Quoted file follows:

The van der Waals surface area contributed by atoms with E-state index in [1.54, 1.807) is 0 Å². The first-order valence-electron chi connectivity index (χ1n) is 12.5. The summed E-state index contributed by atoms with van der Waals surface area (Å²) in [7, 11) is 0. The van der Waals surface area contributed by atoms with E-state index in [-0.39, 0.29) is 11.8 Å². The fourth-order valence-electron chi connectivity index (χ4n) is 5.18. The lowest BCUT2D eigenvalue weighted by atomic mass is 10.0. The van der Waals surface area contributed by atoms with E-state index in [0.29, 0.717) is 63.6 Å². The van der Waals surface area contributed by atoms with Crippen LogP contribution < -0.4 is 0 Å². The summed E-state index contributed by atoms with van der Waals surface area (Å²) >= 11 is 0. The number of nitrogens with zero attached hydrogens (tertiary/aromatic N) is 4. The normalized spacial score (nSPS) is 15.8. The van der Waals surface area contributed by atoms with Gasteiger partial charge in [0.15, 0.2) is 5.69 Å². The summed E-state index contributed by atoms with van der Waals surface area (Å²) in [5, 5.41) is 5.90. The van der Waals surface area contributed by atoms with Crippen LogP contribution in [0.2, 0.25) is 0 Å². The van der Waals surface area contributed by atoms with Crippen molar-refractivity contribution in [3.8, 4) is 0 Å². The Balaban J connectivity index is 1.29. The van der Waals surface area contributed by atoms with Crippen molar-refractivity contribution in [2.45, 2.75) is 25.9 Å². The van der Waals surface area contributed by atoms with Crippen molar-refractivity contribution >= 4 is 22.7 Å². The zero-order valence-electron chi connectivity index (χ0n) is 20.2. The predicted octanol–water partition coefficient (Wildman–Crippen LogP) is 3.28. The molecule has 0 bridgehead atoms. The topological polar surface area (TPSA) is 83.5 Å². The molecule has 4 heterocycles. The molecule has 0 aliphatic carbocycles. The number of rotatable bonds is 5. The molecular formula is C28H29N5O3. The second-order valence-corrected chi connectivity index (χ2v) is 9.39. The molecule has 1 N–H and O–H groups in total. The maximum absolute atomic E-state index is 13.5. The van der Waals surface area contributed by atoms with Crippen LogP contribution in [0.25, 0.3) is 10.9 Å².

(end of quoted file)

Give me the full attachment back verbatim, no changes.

The van der Waals surface area contributed by atoms with E-state index in [1.54, 1.807) is 0 Å². The first-order valence-electron chi connectivity index (χ1n) is 12.5. The summed E-state index contributed by atoms with van der Waals surface area (Å²) in [7, 11) is 0. The van der Waals surface area contributed by atoms with E-state index in [-0.39, 0.29) is 11.8 Å². The fourth-order valence-electron chi connectivity index (χ4n) is 5.18. The lowest BCUT2D eigenvalue weighted by atomic mass is 10.0. The van der Waals surface area contributed by atoms with E-state index in [0.29, 0.717) is 63.6 Å². The van der Waals surface area contributed by atoms with Crippen LogP contribution < -0.4 is 0 Å². The summed E-state index contributed by atoms with van der Waals surface area (Å²) >= 11 is 0. The number of nitrogens with zero attached hydrogens (tertiary/aromatic N) is 4. The normalized spacial score (nSPS) is 15.8. The van der Waals surface area contributed by atoms with Gasteiger partial charge in [0.15, 0.2) is 5.69 Å². The summed E-state index contributed by atoms with van der Waals surface area (Å²) in [5, 5.41) is 5.90. The van der Waals surface area contributed by atoms with Crippen LogP contribution in [0.2, 0.25) is 0 Å². The van der Waals surface area contributed by atoms with Crippen molar-refractivity contribution in [3.8, 4) is 0 Å². The Balaban J connectivity index is 1.29. The van der Waals surface area contributed by atoms with Crippen molar-refractivity contribution in [2.45, 2.75) is 25.9 Å². The van der Waals surface area contributed by atoms with Crippen molar-refractivity contribution >= 4 is 22.7 Å². The zero-order valence-electron chi connectivity index (χ0n) is 20.2. The predicted octanol–water partition coefficient (Wildman–Crippen LogP) is 3.28. The molecule has 0 bridgehead atoms. The topological polar surface area (TPSA) is 83.5 Å². The molecule has 4 heterocycles. The molecule has 0 aliphatic carbocycles. The number of rotatable bonds is 5. The molecular formula is C28H29N5O3. The second-order valence-corrected chi connectivity index (χ2v) is 9.39. The molecule has 1 N–H and O–H groups in total. The maximum absolute atomic E-state index is 13.5. The van der Waals surface area contributed by atoms with Crippen LogP contribution in [0.25, 0.3) is 10.9 Å².